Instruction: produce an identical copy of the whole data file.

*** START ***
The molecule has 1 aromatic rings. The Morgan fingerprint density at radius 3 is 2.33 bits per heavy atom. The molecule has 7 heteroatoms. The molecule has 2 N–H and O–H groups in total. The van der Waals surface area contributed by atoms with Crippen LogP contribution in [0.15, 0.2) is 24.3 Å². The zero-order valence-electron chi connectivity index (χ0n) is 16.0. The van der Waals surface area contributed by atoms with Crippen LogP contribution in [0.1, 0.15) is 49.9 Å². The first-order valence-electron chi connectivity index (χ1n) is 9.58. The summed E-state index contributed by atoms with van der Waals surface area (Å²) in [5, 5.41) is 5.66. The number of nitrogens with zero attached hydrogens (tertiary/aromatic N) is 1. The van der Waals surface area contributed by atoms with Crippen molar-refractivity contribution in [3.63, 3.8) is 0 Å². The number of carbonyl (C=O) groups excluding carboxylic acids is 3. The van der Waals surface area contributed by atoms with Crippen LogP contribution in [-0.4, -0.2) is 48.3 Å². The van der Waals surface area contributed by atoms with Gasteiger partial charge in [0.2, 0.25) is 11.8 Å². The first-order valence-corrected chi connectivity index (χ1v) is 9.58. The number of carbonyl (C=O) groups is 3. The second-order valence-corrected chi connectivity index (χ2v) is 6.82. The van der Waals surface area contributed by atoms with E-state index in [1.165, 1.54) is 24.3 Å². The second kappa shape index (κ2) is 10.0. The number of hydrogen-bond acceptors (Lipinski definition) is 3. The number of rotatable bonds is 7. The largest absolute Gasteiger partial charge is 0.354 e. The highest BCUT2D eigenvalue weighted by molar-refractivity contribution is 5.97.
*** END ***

The molecule has 1 aromatic rings. The Morgan fingerprint density at radius 3 is 2.33 bits per heavy atom. The molecule has 7 heteroatoms. The molecule has 2 N–H and O–H groups in total. The van der Waals surface area contributed by atoms with Crippen LogP contribution in [0.15, 0.2) is 24.3 Å². The zero-order valence-electron chi connectivity index (χ0n) is 16.0. The van der Waals surface area contributed by atoms with Crippen LogP contribution in [0.1, 0.15) is 49.9 Å². The first-order valence-electron chi connectivity index (χ1n) is 9.58. The summed E-state index contributed by atoms with van der Waals surface area (Å²) in [5, 5.41) is 5.66. The number of nitrogens with zero attached hydrogens (tertiary/aromatic N) is 1. The van der Waals surface area contributed by atoms with Crippen molar-refractivity contribution in [3.63, 3.8) is 0 Å². The number of carbonyl (C=O) groups excluding carboxylic acids is 3. The van der Waals surface area contributed by atoms with Crippen LogP contribution in [-0.4, -0.2) is 48.3 Å². The van der Waals surface area contributed by atoms with Gasteiger partial charge in [0.2, 0.25) is 11.8 Å². The first-order valence-corrected chi connectivity index (χ1v) is 9.58. The number of carbonyl (C=O) groups is 3. The second-order valence-corrected chi connectivity index (χ2v) is 6.82. The van der Waals surface area contributed by atoms with E-state index in [1.165, 1.54) is 24.3 Å². The second kappa shape index (κ2) is 10.0. The number of hydrogen-bond acceptors (Lipinski definition) is 3. The number of rotatable bonds is 7. The largest absolute Gasteiger partial charge is 0.354 e. The highest BCUT2D eigenvalue weighted by molar-refractivity contribution is 5.97.